I realize that the personal space varies and that a "physically threatening posture" is a matter of interpretation, as it is unlikely that a professor would threaten to punch a student, for example. It could be at the level of subtle body language.

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    1. I think you must be thinking of a different situation. We're talking about high schoolers doing their own homework here, and other relevancies.

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    2. I've had enough interactions with students to know full well that they can be very rude mofos without any provocation on my part, usually when they aren't getting the mark that they think they "Deserve".

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  10. Sprogette Hep's high school had a parent portal, which we sometimes jokingly called The Heliport. Spouse Hep and I were in pretty good agreement on the best use of this resource. We went as far as helping Sprogrette set a study schedule one time early on, then just let it happen from there; fortunately for us, she was self-motivated. We peeked in on the portal periodically to look for signs of things slipping outside reasonable statistical variation, in case it was manifestation of drug use, depression, bullying, or who knows what that merited our intervention. Only once did we see something outside the comfort zone, and it went something like this at dinner:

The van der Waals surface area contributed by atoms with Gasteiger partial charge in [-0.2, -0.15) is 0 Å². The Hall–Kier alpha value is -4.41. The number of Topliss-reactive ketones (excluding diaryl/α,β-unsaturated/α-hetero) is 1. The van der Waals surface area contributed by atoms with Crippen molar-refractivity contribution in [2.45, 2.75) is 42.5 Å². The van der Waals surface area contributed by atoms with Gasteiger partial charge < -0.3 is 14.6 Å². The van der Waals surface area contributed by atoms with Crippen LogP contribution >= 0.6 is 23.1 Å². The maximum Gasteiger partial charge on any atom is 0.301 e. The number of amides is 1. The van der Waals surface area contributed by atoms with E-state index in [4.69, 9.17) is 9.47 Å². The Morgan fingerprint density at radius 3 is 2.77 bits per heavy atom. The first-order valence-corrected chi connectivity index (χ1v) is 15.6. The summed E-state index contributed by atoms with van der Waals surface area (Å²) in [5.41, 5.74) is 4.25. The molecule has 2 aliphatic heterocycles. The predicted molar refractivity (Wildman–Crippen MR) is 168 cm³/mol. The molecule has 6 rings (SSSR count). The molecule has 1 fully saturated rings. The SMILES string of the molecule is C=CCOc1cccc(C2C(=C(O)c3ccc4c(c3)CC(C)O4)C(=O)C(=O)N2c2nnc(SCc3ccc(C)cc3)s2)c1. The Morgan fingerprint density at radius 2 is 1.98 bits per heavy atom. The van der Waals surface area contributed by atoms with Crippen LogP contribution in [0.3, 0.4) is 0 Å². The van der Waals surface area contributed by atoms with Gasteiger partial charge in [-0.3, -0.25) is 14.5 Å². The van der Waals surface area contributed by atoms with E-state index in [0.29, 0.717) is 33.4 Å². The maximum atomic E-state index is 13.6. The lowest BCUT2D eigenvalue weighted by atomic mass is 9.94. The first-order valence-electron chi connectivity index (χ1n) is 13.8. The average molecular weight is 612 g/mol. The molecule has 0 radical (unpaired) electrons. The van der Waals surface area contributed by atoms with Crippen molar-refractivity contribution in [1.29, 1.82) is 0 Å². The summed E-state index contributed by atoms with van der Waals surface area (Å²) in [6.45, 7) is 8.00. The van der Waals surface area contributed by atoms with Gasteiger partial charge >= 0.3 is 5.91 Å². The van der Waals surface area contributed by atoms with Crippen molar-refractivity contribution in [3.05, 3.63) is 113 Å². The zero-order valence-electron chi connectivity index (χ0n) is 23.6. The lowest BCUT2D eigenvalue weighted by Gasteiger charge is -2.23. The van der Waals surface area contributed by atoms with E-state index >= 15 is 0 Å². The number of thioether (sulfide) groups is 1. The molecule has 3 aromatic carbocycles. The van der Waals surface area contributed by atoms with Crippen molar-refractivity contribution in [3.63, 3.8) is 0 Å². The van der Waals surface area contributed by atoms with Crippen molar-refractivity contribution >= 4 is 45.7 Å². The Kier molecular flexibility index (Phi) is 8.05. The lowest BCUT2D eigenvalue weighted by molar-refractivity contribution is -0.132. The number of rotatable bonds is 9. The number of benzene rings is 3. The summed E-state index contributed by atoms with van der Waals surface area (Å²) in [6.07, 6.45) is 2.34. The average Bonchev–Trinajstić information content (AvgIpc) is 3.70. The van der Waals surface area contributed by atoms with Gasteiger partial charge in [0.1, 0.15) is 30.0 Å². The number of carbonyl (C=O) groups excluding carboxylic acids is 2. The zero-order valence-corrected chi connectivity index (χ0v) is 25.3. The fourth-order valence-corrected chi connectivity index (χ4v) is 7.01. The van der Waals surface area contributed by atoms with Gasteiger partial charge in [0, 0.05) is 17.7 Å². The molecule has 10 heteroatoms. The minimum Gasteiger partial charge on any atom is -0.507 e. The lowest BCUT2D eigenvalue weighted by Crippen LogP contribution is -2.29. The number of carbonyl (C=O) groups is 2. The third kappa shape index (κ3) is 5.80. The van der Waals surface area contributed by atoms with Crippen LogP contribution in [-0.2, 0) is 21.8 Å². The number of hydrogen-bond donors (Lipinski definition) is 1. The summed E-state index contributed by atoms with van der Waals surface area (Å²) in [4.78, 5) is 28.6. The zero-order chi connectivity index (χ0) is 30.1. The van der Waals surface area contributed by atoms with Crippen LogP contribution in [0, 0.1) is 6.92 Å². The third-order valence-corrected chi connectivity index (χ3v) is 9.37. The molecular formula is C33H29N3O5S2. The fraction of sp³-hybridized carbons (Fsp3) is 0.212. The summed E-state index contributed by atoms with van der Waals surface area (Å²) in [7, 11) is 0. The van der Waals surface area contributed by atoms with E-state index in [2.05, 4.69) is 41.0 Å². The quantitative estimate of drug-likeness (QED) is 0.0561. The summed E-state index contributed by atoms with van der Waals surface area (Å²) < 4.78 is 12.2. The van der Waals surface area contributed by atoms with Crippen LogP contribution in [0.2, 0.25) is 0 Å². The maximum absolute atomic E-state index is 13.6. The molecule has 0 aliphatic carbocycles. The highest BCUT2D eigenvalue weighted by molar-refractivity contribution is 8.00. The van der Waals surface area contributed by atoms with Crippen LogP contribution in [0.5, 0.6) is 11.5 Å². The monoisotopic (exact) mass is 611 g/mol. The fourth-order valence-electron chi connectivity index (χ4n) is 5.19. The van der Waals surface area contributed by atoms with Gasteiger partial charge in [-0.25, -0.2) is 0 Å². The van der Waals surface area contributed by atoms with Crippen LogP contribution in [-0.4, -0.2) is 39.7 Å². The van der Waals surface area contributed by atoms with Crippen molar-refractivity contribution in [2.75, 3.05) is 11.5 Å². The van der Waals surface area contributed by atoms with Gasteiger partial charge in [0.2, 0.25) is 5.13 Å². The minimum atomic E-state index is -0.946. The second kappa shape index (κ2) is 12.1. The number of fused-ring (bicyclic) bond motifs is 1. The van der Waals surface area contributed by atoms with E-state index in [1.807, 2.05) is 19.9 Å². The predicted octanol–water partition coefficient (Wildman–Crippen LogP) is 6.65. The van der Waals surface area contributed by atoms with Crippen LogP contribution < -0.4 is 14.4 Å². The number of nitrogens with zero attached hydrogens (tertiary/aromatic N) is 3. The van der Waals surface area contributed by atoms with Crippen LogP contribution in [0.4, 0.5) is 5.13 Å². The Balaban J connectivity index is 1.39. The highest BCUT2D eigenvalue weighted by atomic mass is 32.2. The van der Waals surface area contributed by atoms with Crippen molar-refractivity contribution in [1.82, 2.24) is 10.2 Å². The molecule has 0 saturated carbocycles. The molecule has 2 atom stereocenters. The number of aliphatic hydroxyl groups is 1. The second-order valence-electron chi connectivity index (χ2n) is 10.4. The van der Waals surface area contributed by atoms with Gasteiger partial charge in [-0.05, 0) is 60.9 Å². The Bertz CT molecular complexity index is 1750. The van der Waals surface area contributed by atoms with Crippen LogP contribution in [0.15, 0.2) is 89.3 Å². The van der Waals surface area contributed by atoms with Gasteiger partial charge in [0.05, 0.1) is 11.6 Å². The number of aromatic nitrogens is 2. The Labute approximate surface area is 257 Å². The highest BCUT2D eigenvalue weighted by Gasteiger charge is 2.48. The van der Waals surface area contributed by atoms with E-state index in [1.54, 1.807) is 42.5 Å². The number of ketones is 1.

Spouse: How was your day?

    Sprogette: Fine.

    Me: Classes good?

    Sprogette: Yup.

    Spouse: So nothing giving you more trouble than usual?

    Sprogette: OK. Yeah. I didn't do as well as I wanted on the geometry test.

    Spouse: Do you have any idea why that happened?

    Sprogette: Offhand I'd say I didn't understand it as well as I thought.

    Me: Have you...

    Sprogette: Met with the teacher? No.

    Me: Well, maybe you...

    Sprogette: Dad. Mom. I got this.

    Me: OK.

    Spouse: Rena's mom has a new job, right? How's that been working out?

    As we would discover from her next test score, she still didn't "got this". Then she actually made her own appointment with her geometry teacher and straightened it out. The cost was a substantially less-than-perfect grade for that marking period, but a fair trade for the lesson learned, and I seriously doubt it hurt her one bit during college application season three years later. Better to learn to ride with the training wheels off earlier when the stakes are lower.